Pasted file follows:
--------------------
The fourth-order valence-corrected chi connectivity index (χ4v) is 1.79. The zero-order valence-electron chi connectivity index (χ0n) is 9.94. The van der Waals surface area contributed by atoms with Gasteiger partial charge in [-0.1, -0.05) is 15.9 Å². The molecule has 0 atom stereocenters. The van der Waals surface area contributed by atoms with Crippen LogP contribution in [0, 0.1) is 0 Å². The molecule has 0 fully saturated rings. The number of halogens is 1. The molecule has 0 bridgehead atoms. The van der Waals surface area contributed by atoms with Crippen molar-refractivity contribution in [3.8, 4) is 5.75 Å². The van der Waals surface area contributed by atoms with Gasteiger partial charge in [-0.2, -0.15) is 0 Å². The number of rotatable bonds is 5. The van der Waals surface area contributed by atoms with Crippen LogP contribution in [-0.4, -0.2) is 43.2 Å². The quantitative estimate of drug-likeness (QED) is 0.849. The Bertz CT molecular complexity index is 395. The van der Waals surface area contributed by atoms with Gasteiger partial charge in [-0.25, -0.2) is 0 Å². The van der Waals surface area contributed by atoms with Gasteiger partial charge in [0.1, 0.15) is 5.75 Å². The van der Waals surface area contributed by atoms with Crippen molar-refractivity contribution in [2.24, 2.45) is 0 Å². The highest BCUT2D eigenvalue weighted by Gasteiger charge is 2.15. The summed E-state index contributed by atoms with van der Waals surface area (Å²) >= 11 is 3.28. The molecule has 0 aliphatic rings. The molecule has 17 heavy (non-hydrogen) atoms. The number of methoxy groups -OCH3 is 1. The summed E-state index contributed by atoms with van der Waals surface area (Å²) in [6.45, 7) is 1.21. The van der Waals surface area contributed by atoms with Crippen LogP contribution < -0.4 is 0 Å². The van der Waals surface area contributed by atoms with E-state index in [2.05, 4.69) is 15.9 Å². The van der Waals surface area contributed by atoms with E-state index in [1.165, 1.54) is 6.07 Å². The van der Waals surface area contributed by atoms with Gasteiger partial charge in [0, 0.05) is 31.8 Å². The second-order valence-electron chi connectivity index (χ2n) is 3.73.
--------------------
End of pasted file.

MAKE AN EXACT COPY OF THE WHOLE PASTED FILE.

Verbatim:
The fourth-order valence-corrected chi connectivity index (χ4v) is 1.79. The zero-order valence-electron chi connectivity index (χ0n) is 9.94. The van der Waals surface area contributed by atoms with Gasteiger partial charge in [-0.1, -0.05) is 15.9 Å². The molecule has 0 atom stereocenters. The van der Waals surface area contributed by atoms with Crippen LogP contribution in [0, 0.1) is 0 Å². The molecule has 0 fully saturated rings. The number of halogens is 1. The molecule has 0 bridgehead atoms. The van der Waals surface area contributed by atoms with Crippen molar-refractivity contribution in [3.8, 4) is 5.75 Å². The van der Waals surface area contributed by atoms with Gasteiger partial charge in [-0.2, -0.15) is 0 Å². The number of rotatable bonds is 5. The van der Waals surface area contributed by atoms with Crippen LogP contribution in [-0.4, -0.2) is 43.2 Å². The quantitative estimate of drug-likeness (QED) is 0.849. The Bertz CT molecular complexity index is 395. The van der Waals surface area contributed by atoms with Gasteiger partial charge in [-0.25, -0.2) is 0 Å². The van der Waals surface area contributed by atoms with Gasteiger partial charge in [0.1, 0.15) is 5.75 Å². The van der Waals surface area contributed by atoms with Crippen molar-refractivity contribution in [2.24, 2.45) is 0 Å². The highest BCUT2D eigenvalue weighted by Gasteiger charge is 2.15. The summed E-state index contributed by atoms with van der Waals surface area (Å²) >= 11 is 3.28. The molecule has 0 aliphatic rings. The molecule has 17 heavy (non-hydrogen) atoms. The number of methoxy groups -OCH3 is 1. The summed E-state index contributed by atoms with van der Waals surface area (Å²) in [6.45, 7) is 1.21. The van der Waals surface area contributed by atoms with Crippen LogP contribution < -0.4 is 0 Å². The van der Waals surface area contributed by atoms with E-state index in [2.05, 4.69) is 15.9 Å². The van der Waals surface area contributed by atoms with E-state index in [1.165, 1.54) is 6.07 Å². The van der Waals surface area contributed by atoms with Gasteiger partial charge in [0, 0.05) is 31.8 Å². The second-order valence-electron chi connectivity index (χ2n) is 3.73.